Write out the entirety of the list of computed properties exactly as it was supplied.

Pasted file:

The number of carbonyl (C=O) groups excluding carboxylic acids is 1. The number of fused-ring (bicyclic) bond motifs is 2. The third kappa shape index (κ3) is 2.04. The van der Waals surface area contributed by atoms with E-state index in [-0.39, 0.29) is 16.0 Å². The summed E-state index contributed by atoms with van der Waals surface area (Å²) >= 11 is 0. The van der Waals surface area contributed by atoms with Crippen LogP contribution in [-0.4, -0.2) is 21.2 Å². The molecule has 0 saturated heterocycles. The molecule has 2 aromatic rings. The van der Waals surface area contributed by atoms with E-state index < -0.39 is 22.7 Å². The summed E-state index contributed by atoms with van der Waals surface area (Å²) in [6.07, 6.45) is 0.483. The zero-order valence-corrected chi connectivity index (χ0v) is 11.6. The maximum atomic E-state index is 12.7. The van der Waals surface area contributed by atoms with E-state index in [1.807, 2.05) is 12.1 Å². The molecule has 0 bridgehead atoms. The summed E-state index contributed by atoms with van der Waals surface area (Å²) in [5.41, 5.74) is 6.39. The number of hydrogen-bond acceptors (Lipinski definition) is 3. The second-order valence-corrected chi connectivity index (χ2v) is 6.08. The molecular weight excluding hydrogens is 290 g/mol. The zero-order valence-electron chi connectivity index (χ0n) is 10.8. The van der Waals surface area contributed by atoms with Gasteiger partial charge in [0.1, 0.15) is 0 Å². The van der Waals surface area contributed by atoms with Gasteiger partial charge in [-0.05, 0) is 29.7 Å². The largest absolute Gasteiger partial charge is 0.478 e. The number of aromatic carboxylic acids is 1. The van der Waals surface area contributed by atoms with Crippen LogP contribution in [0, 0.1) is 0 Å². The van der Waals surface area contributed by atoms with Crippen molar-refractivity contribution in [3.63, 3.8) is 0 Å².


The number of carbonyl (C=O) groups excluding carboxylic acids is 1. The number of fused-ring (bicyclic) bond motifs is 2. The third kappa shape index (κ3) is 2.04. The van der Waals surface area contributed by atoms with E-state index in [-0.39, 0.29) is 16.0 Å². The summed E-state index contributed by atoms with van der Waals surface area (Å²) >= 11 is 0. The van der Waals surface area contributed by atoms with Crippen LogP contribution in [-0.4, -0.2) is 21.2 Å². The molecule has 0 saturated heterocycles. The molecule has 2 aromatic rings. The van der Waals surface area contributed by atoms with E-state index < -0.39 is 22.7 Å². The summed E-state index contributed by atoms with van der Waals surface area (Å²) in [6.07, 6.45) is 0.483. The zero-order valence-corrected chi connectivity index (χ0v) is 11.6. The maximum atomic E-state index is 12.7. The van der Waals surface area contributed by atoms with E-state index in [1.807, 2.05) is 12.1 Å². The molecule has 0 bridgehead atoms. The summed E-state index contributed by atoms with van der Waals surface area (Å²) in [5.41, 5.74) is 6.39. The number of hydrogen-bond acceptors (Lipinski definition) is 3. The second-order valence-corrected chi connectivity index (χ2v) is 6.08. The molecular weight excluding hydrogens is 290 g/mol. The zero-order valence-electron chi connectivity index (χ0n) is 10.8. The van der Waals surface area contributed by atoms with Gasteiger partial charge in [0.1, 0.15) is 0 Å². The van der Waals surface area contributed by atoms with Gasteiger partial charge in [-0.05, 0) is 29.7 Å². The largest absolute Gasteiger partial charge is 0.478 e. The number of aromatic carboxylic acids is 1. The van der Waals surface area contributed by atoms with Crippen LogP contribution in [0, 0.1) is 0 Å². The van der Waals surface area contributed by atoms with Crippen molar-refractivity contribution in [3.63, 3.8) is 0 Å².